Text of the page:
Publisher: Pyramid Books
First Pyramid Edition, 1964
Cover Art: Ed Emshwiller
Plot Synopsis (of cover): The First Royal Lance Brigade was out marching in formation, as was their daily tradition, when the spaceship landed. The vessel in question was clearly alien to their verdant fields. Still, their hearts were brave and pure, and the intrusion into their bucolic kingdom would not be met without the valiance of noble steel. “Come on, men!” the Captain of the Brigade, Sir Loyal Codpiece, beckoned. “We shall win the day against our strange foe, and taketh for ourselves their glimmering vessel as our prize!” First Officer Faraday raised his hand, but Sir Codpiece continued on. “Yes, our swords shall turn any invader, and our spears shall cast despair into the hearts of those who would sack our lands!” Faraday’s hand began waving with urgency. “We shall… we… ugh. Yes, Faraday? What is it?” Relieved to be called upon, Faraday let out a bated breath. “Sir, with all respect, I do appreciate the braveness and pureness of our hearts, and, of course, the valiance of our steel.” “Don’t forget the nobility of the steel, Faraday. It’s quite noble,” the Captain interjected. “Oh, yea, verily,” Faraday corrected, “the noblest. And not to cast aspersions upon thine most noble and valiant and stalwart person… but, just this once, can’t we use our fucking ray guns?”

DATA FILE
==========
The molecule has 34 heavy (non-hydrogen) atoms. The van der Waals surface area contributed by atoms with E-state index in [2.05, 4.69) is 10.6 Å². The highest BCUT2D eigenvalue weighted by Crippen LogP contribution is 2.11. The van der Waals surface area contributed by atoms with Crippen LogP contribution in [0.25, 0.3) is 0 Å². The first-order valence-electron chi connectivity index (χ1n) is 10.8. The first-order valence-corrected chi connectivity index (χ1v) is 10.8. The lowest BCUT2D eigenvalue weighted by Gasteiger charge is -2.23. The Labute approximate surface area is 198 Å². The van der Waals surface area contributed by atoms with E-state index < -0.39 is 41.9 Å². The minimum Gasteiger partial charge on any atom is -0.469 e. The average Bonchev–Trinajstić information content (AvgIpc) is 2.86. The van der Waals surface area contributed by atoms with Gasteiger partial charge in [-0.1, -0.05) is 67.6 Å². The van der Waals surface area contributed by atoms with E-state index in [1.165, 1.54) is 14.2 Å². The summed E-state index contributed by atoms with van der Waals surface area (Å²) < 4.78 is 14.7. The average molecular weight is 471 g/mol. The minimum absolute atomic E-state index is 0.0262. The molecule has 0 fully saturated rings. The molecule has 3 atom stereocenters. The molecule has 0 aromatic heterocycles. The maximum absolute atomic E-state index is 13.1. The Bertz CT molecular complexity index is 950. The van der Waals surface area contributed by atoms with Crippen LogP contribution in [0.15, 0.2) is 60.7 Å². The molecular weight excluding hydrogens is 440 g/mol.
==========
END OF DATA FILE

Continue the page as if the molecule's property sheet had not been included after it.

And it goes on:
Relatively Irrelevant Inside Text: What a delightful little book. It reminded me quite a bit of a weirder Warlock In Spite Of Himself. The novel does a great job of keeping a reader guessing. It uses a combination of technologies old and new very well to drive its various political pretzeling. It also exploits the idea of cultural imperialism in a subversive way, much as only a sci-fi novel of its period can, but it does so, if not with subtlety, with efficacy. I wish I were in a position to review this novel as a newcomer to the genre, but, sadly, I’m a jaded cunt with an echo ’round his bones and too many dreams of electric sheep, so I hope that I’m not just loving this because I love things like this. To sum up, this is like a really well-prepared burger. It’s not haute cuisine, but it’s satisfying on a level that only things that aren’t haute cuisine can be.
Rating: 9.5 Hastily-Invented Telegraphs
Questions for Critical Cover-Viewing:
- When did the Nazis start making V2 rockets with antlers?
- Where’s the Blue Team’s castle?
- Hey, Spaceship. When Batman called, did he ask for his utility belt back?